Is there a more stark way to send a message to a journalist that an entity disapproves of their articles than cutting off the fingers the person used to write those words?
Yet, according to multiple well-sourced reports, that’s exactly what happened to Saudi Arabian journalist, Washington Post columnist, and U.S. resident Jamal Khashoggi on October 2 at the Middle Eastern country’s consulate in the iconic Turkish city of Istanbul.
Not only were Khashoggi’s fingers cut off, he was apparently conscious while it happened, and was then tortured, mutilated, sedated, and dismembered by a Saudi state-sponsored hit squad dispatched to Turkey specifically to carry out this horrific and gruesome task.
The official definition of a consulate includes phrases such as it being a place to assist and protect the citizens of the consul’s own country and to facilitate friendship between the people of the two countries. It would be the understatement of the century to point out that Saudi citizen Khashoggi was afforded none of these privileges when he entered the building in a leafy suburb of Istanbul.
Meanwhile, in the United States just over three weeks later, the Time Warner Center offices of CNN in New York City were hastily evacuated when a suspicious package arrived at the cable company’s HQ following the delivery of similar items to prominent Democrats and critics of President Donald Trump.
The man accused of sending 14 explosive devices through the mail, Aventura, Florida-based Cesar Sayoc, 56, is now in custody and facing charges that, if successfully prosecuted, would likely see him spend the rest of his life behind bars.
Sayoc drove a white van plastered with stickers supporting President Trump and pictures of critics of the president with targets on them, was prolific on social media, and liked to sport a Make America Great Again cap. There are images of him at one of Trump's rallies holding a "CNN sucks" banner.
Trump has consistently targeted the media – or "The Fake News" as he calls them – in the period leading up to his election as president in 2016, in the intervening two years, and, especially, in the run-up to next week’s midterm elections. He characterizes elements of the media as "Enemies of the People."
In Russia, at least four senior journalists have died in suspicious circumstances this year and, according to the Committee to Protect Journalists, 1,324 journalists have been killed in Russia since the breakup of the Soviet Union at the end of 1991.
A free press is essential to democracy. It is a fundamental tenet of the First Amendment of the U.S. Constitution – a Constitution President Trump chooses to protect to the maximum of his ability in other circumstances when it suits his purposes.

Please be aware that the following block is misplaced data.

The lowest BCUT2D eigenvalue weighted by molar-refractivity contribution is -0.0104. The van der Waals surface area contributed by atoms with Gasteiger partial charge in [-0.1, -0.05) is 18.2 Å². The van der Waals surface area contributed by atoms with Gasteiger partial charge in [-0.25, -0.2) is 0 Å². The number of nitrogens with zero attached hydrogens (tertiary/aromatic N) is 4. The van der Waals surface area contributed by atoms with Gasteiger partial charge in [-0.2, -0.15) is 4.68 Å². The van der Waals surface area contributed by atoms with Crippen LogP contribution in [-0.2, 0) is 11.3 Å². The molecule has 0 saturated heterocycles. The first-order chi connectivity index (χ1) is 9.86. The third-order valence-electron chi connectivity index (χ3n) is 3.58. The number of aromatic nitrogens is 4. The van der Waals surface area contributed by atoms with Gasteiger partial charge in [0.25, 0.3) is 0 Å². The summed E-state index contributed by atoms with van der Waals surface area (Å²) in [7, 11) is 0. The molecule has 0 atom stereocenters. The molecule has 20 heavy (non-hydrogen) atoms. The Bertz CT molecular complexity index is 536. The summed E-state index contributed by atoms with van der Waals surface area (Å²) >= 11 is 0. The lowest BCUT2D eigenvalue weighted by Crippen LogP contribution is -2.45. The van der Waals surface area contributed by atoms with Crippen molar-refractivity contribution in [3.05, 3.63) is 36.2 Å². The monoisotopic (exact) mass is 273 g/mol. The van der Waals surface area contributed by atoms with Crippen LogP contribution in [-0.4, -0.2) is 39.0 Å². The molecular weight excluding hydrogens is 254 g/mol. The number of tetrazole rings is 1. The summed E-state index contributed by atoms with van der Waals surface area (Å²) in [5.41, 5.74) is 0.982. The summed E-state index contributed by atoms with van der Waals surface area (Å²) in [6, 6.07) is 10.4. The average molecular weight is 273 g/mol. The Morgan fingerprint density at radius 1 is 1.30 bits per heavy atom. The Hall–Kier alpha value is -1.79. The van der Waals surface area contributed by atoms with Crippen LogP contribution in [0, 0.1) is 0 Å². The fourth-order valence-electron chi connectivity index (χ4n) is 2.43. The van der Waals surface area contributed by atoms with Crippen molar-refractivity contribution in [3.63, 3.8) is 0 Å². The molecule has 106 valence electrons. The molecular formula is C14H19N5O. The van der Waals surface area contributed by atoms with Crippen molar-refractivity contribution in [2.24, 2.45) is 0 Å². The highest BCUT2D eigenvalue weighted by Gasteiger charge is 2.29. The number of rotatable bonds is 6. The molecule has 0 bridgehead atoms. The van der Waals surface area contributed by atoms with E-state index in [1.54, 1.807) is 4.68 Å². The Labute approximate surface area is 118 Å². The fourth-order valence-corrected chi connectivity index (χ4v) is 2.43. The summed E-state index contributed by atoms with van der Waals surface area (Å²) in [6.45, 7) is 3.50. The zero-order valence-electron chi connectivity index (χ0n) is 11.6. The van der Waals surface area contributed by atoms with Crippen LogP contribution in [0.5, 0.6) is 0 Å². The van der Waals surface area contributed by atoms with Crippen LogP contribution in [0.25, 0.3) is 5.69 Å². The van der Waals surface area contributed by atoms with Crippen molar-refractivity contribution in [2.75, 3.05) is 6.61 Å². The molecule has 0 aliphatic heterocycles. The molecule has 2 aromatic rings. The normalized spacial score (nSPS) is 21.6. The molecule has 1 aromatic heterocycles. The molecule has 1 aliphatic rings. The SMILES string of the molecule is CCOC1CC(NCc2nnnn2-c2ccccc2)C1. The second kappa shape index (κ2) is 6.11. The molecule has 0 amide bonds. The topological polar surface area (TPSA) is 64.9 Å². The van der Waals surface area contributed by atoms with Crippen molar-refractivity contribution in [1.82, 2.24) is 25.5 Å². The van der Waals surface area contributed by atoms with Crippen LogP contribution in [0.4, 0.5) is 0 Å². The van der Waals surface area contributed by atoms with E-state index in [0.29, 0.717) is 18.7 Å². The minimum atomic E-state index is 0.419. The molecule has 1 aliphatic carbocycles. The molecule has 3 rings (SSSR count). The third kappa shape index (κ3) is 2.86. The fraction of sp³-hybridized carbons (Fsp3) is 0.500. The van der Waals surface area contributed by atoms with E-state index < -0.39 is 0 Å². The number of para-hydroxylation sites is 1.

Contrary to what Fox & Friends anchor Ainsley Earhardt said this week, it is not the press' job to "report the story the way that I [Trump] want it reported."
And the practice of PR fundamentally relies on a free press to thrive. In August, industry bodies including Page, the PRSA, PR Council, and IPR joined hundreds of media organizations in releasing a statement defending the importance of journalism.
The statement quoted Thomas Jefferson’s commitment to the press and underlined the importance of the Fourth Estate as a "vital engine of democracy."
It is important that we don’t become complacent about the dangers facing our free press – and democracy in general – in modern America.
President Ronald Reagan once said: "Freedom is never more than one generation away from extinction. We didn't pass it to our children in the bloodstream. It must be fought for, protected, and handed on for them to do the same."
Whether you subscribe to the - admittedly slightly pompous in my humble opinion - motto of Khashoggi's paper, The Washington Post, that "Democracy Dies in Darkness," or The New York Times' updated mission that "The Truth is More Important Now Than Ever," or some other philosophy, it's time to take a stand.
Times publisher A.G. Sulzberger told CNN's Brian Stelter this week: "An independent press is not a liberal ideal or a progressive ideal or a democratic ideal. It's an American ideal." But he added that this is an "all-hands-on-deck" time for journalism.
As journalists mourn fallen colleagues such as Jamal Khashoggi, it is incumbent on all of us to heed the warnings and participate in our democratic processes while we still have the opportunity to do so.